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12-02-16 05:40 PM #1
- Join Date
- May 2005
- Nassau County
Either ESPN or the CBA Made A Math Mistake
http://www.espn.com/blog/sweetspot/p...ggest-payrolls is about the luxury tax and surtax. I made an example in which a first time offender with a payroll of $230 million in 2017 would pay more surtax than a first time offender with a payroll of $237 million in 2017. There should never be a way for increasing payroll to make the surtax decrease. Here is an example I made up that I will e-mail to ESPN's Jayson Stark:
"2017 threshold: $195 million
2018: $197 million
2019: $206 million
These are the penalties:
• First time over: 20 percent tax on the overage
• Second time: 30 percent
• Third time: 50 percent
There are also surtaxes:
• Between $20 million and $40 million over the threshold: 12 percent
• $40 million over: 42.5 percent
• Second time $40 million over: 45 percent
The important thing to know here is the 42.5 percent tax rate, for example, is only on the dollars spent beyond the $40 million already above the threshold. So if the threshold is $195 million and a team spends $236 million, a potential 92.5 percent tax rate is applied only to the $1 million over $235 million, not the entire $41 million over the threshold.
OK, let's see how this works in our theoretical examples.
Los Angeles Dodgers
2014/2017: $257.2 million payroll ($195 million threshold)
Payroll: $62.2 million over threshold
Tax: 20 percent for first time over ($12.4 million)
Surtax: 42.5 percent on $22.2 million ($9.4 million)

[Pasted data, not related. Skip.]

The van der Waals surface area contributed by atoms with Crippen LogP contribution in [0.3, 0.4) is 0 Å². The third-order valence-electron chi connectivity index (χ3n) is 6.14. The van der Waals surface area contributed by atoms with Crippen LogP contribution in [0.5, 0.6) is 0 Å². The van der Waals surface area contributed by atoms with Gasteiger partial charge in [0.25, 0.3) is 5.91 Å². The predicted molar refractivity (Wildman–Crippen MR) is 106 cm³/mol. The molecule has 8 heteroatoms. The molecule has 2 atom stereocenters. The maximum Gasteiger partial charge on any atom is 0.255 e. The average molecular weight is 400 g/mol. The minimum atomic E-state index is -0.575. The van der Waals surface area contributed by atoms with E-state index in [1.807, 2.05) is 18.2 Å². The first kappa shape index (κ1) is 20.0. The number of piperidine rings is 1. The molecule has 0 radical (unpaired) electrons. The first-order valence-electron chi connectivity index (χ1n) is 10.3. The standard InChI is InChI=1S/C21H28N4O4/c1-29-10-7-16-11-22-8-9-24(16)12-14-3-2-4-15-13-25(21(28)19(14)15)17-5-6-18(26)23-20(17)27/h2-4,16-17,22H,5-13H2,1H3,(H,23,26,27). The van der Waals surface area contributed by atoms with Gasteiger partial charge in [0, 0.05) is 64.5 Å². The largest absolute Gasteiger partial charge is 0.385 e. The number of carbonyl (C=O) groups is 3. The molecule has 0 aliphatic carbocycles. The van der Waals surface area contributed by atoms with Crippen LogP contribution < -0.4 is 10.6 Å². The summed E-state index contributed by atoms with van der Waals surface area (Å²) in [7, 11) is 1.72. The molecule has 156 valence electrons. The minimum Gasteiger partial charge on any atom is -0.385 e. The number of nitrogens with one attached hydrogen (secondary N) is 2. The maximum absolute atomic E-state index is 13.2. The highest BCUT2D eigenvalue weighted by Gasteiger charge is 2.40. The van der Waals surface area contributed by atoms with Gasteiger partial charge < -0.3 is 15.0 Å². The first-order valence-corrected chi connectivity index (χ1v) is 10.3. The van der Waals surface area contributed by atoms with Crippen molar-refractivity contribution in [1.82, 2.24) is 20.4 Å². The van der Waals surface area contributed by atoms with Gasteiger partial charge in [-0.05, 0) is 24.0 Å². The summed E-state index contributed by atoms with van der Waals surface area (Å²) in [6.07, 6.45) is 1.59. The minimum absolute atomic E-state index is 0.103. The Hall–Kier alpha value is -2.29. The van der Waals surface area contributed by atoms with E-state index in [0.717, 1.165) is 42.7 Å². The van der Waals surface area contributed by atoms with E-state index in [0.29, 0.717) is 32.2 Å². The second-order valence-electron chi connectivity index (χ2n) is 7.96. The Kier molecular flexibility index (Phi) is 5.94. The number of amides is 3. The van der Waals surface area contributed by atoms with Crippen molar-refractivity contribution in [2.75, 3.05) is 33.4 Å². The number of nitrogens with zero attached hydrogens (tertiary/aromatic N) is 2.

Total tax: $21.8 million
2015/2018: $291.1 payroll ($197 million threshold)
Payroll: $94.1 million over threshold
Tax: 30 percent for second time over ($28.2 million)
Surtax: 45 percent on $54.1 million ($24.3 million)
Total tax: $52.5 million
2016/2019: $275 million estimated payroll ($206 million threshold)
Payroll: $69 million over threshold
Tax: 50 percent for third time over ($34.5 million)
Surtax: 45 percent on $29 million ($13.1 million)
Total tax: $47.6 million"
A payroll of $230 million would be over by $35 million and would have $15 million getting a 12 percent surtax. That's $1.8 million. According to the example given for the Dodgers (there was an example for the Yankees that I didn't copy here), a team that is over $40 million over the threshold pays the 42.5 percent or 45 percent, but not the 12 percent on any part of the money. This means that a team that was a first time offender with a payroll of $237 million would be over by $42 million and would pay a 42.5 percent surtax on $2 million, with no surtax on the first $40 million that is over. This would be $0.85 million of surtax, so the team with the higher payroll would have less surtax. I hope the $20 million to $40 million component always has a surtax and ESPN's David Schoenfield neglected that in his example. If the surtax is applied like how David Schoenfield said, the parties to the CBA need to go back to math class. I think it would be funny if the CBA had that math mistake and a team discovered that they had to pay more surtax than a team that offended for the same amount of years and had a higher payroll.To read my comments about baseball, soccer, and other things, go to https://twitter.com/EvanJ3535 which I joined on June 21, 2016.
12-02-16 06:29 PM #2
- Join Date
- Jul 2005
- Turn my headphones up
Re: Either ESPN or the CBA Made A Math Mistake
Without knowing the fine print, I would assume this works like our current federal income tax bracket system. IE, you pay all of the ascending brackets up to the bracket you are in, preventing weird loopholes around the bracket edges. I think you suggested this as a possibility in your last paragraph.
I'm Dave Schoenfeld is just wrong or they haven't worked out the fine print yet (the owners don't sign the CBA until Dec 13th, I'm sure they'll have that worked out by then).
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